Nanopore analysis of biological molecules and complexes
Nanopore microscopy is a high-throughput, single-molecule technique capable of detecting the shape, structure and chemical properties of individual biomolecules and complexes, including DNA, proteins and viruses.
The technique relies on translocating molecule through a nanometre-scaled pore in a membrane, and measuring variation of the ionic current through the nanopore induced by the blocking molecule. The resulting signal is a good measure of chemical and physical properties of the part of the molecule residing within the pore at that moment. Biological pores could reach a resolution capable of discriminating individual nucleobases in the DNA molecules, and they led a revolution in DNA sequencing.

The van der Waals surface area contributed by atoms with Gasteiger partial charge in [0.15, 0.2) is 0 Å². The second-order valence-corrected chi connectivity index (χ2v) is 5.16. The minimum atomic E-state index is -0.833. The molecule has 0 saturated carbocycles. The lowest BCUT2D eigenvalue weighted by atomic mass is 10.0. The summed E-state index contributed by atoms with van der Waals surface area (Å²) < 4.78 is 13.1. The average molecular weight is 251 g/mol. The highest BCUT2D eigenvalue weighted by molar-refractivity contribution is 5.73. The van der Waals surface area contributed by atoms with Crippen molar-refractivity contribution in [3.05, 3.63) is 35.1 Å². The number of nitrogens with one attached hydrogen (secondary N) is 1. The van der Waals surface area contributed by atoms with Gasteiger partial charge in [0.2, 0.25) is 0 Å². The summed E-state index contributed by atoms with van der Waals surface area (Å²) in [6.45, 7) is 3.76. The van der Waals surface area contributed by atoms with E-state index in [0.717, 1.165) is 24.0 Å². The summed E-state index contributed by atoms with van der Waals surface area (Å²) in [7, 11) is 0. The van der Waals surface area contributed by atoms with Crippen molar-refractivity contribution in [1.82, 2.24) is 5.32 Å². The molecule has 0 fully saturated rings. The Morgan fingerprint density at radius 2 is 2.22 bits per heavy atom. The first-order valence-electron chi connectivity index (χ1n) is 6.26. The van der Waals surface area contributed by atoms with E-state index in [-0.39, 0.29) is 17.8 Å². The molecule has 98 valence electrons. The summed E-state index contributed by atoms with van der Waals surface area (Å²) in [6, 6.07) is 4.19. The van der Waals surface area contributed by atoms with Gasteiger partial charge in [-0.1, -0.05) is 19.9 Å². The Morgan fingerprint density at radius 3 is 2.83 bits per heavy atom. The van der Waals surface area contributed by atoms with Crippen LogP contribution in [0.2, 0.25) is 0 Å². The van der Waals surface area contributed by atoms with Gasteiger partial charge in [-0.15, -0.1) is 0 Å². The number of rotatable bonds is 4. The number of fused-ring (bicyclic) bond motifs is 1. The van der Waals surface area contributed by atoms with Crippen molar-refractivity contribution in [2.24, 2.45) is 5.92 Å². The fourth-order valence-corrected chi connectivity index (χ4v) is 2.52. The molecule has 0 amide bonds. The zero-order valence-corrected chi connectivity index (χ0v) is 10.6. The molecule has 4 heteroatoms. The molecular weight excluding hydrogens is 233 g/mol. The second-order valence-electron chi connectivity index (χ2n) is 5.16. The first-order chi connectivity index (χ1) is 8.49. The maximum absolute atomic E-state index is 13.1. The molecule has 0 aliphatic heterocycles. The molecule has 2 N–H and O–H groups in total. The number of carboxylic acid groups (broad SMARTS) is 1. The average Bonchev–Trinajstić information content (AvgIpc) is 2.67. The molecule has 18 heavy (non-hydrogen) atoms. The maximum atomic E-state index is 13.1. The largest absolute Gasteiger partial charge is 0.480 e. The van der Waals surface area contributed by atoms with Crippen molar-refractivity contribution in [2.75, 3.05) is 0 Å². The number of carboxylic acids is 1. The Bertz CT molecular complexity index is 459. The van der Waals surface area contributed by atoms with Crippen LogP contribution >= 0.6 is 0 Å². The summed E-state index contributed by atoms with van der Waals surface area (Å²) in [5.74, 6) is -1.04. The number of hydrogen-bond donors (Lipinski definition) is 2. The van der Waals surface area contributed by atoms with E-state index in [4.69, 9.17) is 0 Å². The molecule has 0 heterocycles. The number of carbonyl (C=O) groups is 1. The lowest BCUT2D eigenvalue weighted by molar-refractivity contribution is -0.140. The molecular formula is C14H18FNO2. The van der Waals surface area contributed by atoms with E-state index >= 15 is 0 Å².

I will overview our recent development and general challenges of the synthetic pores: solid-state and twodimensional pores. Such pores are more versatile than biopores in terms of targeted biomolecular objects, detections modes and integration. We demonstrated that the nanopores are a critical method for investigating knots in biopolymers, and their dynamics. Furthermore, I will present our advances in the fabrication of atomically thin 2D-pores, and their capabilities for DNA detection. Finally, I will discuss perspective to expand nanopores as versatile platform for exploration of biomolecular complexes, and how could they serve biological community.